Movement Against War and Fascism

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The Movement Against War and Fascism (MAWF) was founded in Australia in 1933, as an Australian chapter of the World Movement Against War established in 1932 by the Comintern. The international movement was instigated by Willi Münzenberg the German Comintern leader who founded a multitude of front organisations in his quest to spread the word and power of International Communism. The Australian movement set out to attract "fellow-travellers" and pacifists, and was relatively independent of the international organisation.

MAWF organised political rallies and protests and issued the magazine War! What For? (February 1934 - May 1936), later World Peace (June 1936 - June 1939),[1] to expose the development of fascism in Europe in the 1930s - particularly in Germany and Italy, and during the Spanish Civil War - while promoting the cause of Communism. The movement disbanded in 1939.

The movement instigated the events which led to the attempted exclusion of Egon Kisch from Australia in late 1934 and early 1935. During the 1936 to 1939 Spanish Civil War, the MAWF played a prominent role in publicising stories from the front and condemned democratic governments for failing to come to the aid of the elected socialist government while fascist governments were supporting the right-wing rebels led by General Francisco Franco.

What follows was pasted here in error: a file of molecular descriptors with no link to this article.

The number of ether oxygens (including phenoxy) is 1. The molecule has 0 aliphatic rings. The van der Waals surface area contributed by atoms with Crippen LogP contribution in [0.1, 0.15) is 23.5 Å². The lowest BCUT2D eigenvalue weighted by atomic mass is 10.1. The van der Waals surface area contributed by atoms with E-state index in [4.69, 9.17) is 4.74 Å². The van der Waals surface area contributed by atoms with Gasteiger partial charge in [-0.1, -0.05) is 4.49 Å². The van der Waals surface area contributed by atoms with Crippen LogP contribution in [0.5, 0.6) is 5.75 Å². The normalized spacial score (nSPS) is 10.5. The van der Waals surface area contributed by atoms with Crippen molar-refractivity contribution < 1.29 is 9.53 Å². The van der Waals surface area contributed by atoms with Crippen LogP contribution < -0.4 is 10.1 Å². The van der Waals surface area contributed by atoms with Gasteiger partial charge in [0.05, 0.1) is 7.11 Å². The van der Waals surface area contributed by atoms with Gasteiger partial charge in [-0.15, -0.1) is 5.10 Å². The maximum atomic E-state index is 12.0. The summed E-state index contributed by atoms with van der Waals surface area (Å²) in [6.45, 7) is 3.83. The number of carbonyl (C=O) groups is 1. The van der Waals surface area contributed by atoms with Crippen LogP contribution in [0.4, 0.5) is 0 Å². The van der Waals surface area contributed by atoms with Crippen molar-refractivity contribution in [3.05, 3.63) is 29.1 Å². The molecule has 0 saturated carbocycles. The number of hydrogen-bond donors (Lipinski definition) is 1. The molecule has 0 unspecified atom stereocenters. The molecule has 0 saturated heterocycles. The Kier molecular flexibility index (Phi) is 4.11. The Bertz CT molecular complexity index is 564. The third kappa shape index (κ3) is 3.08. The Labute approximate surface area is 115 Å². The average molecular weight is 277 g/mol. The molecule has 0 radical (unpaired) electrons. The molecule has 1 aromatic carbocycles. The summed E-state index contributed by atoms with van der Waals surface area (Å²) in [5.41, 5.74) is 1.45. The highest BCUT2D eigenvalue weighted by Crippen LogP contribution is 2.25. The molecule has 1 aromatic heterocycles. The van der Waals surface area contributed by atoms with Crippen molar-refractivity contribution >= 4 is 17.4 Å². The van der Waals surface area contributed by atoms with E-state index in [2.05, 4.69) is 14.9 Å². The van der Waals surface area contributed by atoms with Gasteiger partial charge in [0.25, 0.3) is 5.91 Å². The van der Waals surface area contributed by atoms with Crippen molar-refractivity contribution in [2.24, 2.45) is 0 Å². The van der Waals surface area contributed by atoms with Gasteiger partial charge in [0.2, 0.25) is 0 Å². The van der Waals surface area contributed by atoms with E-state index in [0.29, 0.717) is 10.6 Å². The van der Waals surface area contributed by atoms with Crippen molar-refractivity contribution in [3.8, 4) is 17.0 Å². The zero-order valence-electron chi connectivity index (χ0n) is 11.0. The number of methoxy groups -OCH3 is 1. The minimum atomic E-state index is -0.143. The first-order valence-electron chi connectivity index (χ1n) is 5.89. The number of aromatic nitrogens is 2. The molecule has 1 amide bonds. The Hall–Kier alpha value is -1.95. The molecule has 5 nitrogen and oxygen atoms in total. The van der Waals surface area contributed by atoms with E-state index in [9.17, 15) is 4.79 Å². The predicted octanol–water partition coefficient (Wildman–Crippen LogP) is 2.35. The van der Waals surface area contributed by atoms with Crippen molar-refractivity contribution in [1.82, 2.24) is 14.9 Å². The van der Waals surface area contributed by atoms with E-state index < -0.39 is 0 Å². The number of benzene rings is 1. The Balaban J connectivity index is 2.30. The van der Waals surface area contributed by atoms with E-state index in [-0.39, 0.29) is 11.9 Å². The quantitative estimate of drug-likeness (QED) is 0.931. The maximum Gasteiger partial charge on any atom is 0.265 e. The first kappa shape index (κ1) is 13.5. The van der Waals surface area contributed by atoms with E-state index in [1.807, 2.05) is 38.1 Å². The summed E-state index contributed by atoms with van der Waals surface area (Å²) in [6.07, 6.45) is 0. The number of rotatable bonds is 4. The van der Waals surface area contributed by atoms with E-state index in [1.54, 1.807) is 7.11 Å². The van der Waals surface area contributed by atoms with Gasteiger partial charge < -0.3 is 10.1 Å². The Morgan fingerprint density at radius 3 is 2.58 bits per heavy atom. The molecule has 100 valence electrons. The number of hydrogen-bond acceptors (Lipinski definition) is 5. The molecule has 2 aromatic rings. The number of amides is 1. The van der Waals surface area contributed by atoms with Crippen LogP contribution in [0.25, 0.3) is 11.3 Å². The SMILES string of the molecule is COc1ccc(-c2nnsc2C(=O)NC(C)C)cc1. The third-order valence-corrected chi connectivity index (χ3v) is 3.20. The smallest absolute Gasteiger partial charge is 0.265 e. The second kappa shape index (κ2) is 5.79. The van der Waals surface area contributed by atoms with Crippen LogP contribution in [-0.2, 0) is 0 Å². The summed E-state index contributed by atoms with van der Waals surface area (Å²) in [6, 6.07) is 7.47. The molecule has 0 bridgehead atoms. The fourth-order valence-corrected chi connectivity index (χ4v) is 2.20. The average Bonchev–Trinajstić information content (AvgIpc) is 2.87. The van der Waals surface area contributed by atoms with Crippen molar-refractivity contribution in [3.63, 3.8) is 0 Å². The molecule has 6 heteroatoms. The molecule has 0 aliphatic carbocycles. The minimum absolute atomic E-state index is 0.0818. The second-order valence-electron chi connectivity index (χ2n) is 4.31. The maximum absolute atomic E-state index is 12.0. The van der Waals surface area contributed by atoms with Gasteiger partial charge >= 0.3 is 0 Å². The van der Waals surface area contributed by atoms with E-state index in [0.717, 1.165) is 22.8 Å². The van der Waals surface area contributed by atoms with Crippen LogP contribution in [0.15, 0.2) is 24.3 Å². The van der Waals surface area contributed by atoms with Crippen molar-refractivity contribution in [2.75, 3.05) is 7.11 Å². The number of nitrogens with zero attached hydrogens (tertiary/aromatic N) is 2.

The organisation continued to criticise democratic governments, including that led by Joseph Lyons in Australia, for anti-free speech and anti-Communist policies, which some historians have argued weakened its otherwise prescient message about the escalating threat posed by fascism and Nazism.[2] Indeed, the main debate between historians with an interest in the MAWF has been a preoccupation about the extent to which it was first and foremost a Communist front organisation.[3][4][5][6]

Australian members included Mary Wren whose communist sympathies ran in stark contrast to her father John Wren's conservative Catholicism, Hugo Throssell, and federal Labor politician Maurice Blackburn, who was expelled from the ALP in 1937 for his membership of the MAWF. Secretary and editor of the MAWF magazine, James Normington Rawling,[7] was a dominating figure in the organisation's policies and messages until the organisation folded with the onset of World War in late 1939. Rawling was expelled from the Communist Party for unorthodox views and became a prominent anti-Communist.

References[edit]

  1. ^ Partial sets of War! What For? / World Peace are available from various Australian libraries, and a complete set is held by the State Library of Victoria: slv.vic.gov.au
  2. ^ Powell, Stephen (1995). The Australian Movement Against War and Fascism and the Spanish Civil War, 1936-1939. Melbourne: Monash University (BA Hons Thesis). 
  3. ^ Rose, David. (1980). 'The Movement Against War and Fascism, 1933-1939', Labor History No. 38, pp. 76-90.
  4. ^ Louis, Leslie J. (1983). 'The Victorian Council Against War and Fascism: A rejoinder', Labor History No. 44, pp. 39-54.
  5. ^ Rasmussen, Carolyn (1992). The Lesser Evil?: Opposition to war and fascism: Australia, 1920-1941. Melbourne: Melbourne University Press. 
  6. ^ Macintyre, Stuart (1998). The Reds: The Communist Party of Australia from Origins to Illegality. Allen & Unwin. 
  7. ^ Pomeroy, John. 'Rawling, James Normington (1898–1966)', Australian Dictionary of Biography, National Centre of Biography, Australian National University, http://adb.anu.edu.au/biography/rawling-james-normington-11492/text20495.

See also[edit]